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Childhood’s new threat: tot couture

My fashion itch is scratching.

Perhaps this itch is from bygone years when the annual shopping for school clothes kicked in, or perhaps my wardrobe’s in need of a boost. Whatever it is, the autumn jaunt to the downtown Macy’s sixth floor clearance center is about to begin.

It takes time to wade through the racks but when I can walk out with a bag full of clothes sporting such designer names as I.N.C., Ralph Lauren and Macy’s Style & Co. label for $50, life is good.

But wait a Burberry minute. According to an online article in Huffington Post (“Designer Kids Clothes Sparking Huge Increase in Household Spending”), there’s a new fashion fiend on the horizon making my discounted designer duds look passé in comparison to today’s trendy tykes.

In fact, my frugality is a faux pas when compared to these 3-year-old fashionistas whose summer wardrobes alone top $10,000. Yes, 3-year-olds. Yes, $10,000. By the time the tags are sprung and clothes hung, these tykes have outgrown them. And that’s just summer. What about fall, winter and spring? At $10,000 a pop that’s $40,000 a year for clothes … for a kid!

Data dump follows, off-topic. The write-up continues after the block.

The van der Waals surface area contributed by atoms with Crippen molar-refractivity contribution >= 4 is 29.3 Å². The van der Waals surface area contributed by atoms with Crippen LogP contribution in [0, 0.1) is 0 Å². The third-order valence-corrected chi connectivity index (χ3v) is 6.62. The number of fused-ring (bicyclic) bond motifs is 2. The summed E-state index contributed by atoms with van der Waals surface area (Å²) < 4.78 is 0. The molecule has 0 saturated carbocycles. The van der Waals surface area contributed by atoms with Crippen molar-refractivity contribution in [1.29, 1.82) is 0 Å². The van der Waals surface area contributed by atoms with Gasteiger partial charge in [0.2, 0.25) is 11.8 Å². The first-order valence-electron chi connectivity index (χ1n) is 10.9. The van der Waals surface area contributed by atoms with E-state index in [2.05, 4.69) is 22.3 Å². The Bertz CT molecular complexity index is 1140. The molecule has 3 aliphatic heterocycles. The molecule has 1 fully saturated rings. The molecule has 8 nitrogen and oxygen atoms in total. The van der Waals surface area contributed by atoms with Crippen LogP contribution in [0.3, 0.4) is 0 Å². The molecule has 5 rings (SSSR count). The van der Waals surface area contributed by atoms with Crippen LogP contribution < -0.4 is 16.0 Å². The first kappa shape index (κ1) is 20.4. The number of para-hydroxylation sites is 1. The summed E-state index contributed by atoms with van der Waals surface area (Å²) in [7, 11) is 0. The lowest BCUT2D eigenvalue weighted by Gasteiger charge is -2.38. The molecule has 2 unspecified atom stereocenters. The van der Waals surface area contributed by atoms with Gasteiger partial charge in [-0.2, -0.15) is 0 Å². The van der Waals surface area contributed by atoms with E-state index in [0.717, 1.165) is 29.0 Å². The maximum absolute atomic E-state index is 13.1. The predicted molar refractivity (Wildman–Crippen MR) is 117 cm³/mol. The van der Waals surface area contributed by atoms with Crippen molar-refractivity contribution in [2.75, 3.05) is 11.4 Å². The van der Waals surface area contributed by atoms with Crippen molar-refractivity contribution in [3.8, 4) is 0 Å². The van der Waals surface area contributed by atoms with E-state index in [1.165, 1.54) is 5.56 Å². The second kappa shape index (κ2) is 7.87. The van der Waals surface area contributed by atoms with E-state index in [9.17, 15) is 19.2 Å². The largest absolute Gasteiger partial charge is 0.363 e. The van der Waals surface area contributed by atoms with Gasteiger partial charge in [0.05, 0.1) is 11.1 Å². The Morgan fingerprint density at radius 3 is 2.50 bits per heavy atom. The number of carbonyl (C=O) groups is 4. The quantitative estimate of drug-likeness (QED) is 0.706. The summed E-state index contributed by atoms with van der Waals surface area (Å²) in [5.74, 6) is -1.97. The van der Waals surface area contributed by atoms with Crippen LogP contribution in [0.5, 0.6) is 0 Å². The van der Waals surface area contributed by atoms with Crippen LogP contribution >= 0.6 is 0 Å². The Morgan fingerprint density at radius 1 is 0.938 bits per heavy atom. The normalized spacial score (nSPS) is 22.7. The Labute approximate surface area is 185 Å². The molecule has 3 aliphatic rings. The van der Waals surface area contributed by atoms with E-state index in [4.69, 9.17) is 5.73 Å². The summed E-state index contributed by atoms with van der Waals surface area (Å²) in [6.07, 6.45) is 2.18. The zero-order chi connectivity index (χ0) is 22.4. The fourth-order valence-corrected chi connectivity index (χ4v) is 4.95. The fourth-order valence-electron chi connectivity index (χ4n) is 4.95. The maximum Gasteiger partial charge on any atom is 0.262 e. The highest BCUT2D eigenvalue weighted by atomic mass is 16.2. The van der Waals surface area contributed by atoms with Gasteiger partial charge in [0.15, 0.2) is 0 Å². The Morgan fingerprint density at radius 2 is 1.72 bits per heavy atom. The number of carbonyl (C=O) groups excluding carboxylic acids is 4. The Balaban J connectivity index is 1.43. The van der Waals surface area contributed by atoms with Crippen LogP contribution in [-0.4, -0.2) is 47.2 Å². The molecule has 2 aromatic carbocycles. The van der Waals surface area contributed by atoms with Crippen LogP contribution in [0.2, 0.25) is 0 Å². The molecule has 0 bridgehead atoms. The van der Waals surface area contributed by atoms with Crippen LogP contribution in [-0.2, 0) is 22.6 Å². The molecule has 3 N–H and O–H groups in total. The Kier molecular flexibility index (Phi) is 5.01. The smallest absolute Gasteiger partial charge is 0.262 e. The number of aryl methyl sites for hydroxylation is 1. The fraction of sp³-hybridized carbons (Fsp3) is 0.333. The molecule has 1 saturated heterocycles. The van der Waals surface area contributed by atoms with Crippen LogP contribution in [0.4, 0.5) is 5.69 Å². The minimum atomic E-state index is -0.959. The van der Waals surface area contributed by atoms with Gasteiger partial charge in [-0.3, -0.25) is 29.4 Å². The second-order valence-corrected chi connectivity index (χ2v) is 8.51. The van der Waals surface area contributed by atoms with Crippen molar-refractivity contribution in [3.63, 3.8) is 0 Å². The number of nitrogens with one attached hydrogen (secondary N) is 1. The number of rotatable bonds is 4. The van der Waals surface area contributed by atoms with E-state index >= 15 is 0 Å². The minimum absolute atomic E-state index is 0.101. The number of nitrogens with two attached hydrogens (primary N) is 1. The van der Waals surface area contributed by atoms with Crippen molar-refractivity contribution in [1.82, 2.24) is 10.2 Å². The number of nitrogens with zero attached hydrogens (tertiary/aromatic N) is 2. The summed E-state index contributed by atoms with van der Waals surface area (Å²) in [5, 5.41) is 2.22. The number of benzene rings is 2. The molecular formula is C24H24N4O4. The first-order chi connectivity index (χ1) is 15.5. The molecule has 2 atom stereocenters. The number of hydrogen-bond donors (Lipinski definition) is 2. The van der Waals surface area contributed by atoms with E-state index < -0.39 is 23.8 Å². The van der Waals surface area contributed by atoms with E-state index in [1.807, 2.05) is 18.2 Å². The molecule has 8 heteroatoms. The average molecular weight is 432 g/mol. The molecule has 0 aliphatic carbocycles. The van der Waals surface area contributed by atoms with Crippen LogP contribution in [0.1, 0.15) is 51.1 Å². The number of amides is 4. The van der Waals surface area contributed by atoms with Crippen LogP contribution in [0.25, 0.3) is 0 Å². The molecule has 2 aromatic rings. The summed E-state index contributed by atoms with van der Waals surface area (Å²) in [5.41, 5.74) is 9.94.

I’m having a Neiman Marcus meltdown just thinking about it.

Out of the way mud pies, scoot over Weebles that wobble, these childhood frivolities have no place in a trendy tyke’s agenda. Today, $750 Gucci backpacks, $190 Dolce & Gabbana plaid shirts, $400 shoes and $500 dresses command center stage.

Big name designers have jumped on the bandwagon catering to affluent parents, but as with everything that seems way over the top, I can’t help but question the “what” behind all this fashion hoopla.

What do these little people have to shoot for as they enter adolescence and adulthood when everything’s been given to them during tyke-dom? Above all I wonder what these parents must be thinking.

“I dress my daughter exactly the way I dress myself,” the article quoted one mom as saying. “They’re a walking billboard of you. They’re a reflection of who you are …,” another mom said, and besides, buying $200 Gucci sneakers makes her kids happy.

Wow. Ego personified to the power of 10.

In 2002 Abercrombie & Fitch created an uproar by marketing thong underwear for children. And just when we thought A&F’s shock-marketing had been zapped a final jolt, in 2011 they introduced padded push-up bras for 7-year-olds who, incidentally, have nothing to push up.

Stop the world of Dior, I want to get off.

Children should be able to enjoy childhood. But more and more they’re pushed into the adult world before they’re ready and without good reason. My fondest wish for all kids, no matter what walk of life, is that there continues to be a time and place for everything under the heavens including a time for them to laugh, to grow, to enjoy, to play, to understand.

And, above all, a time for kids to be kids.

Voices correspondent Sandra Babcock can be reached by email at Previous columns are available at columnists/.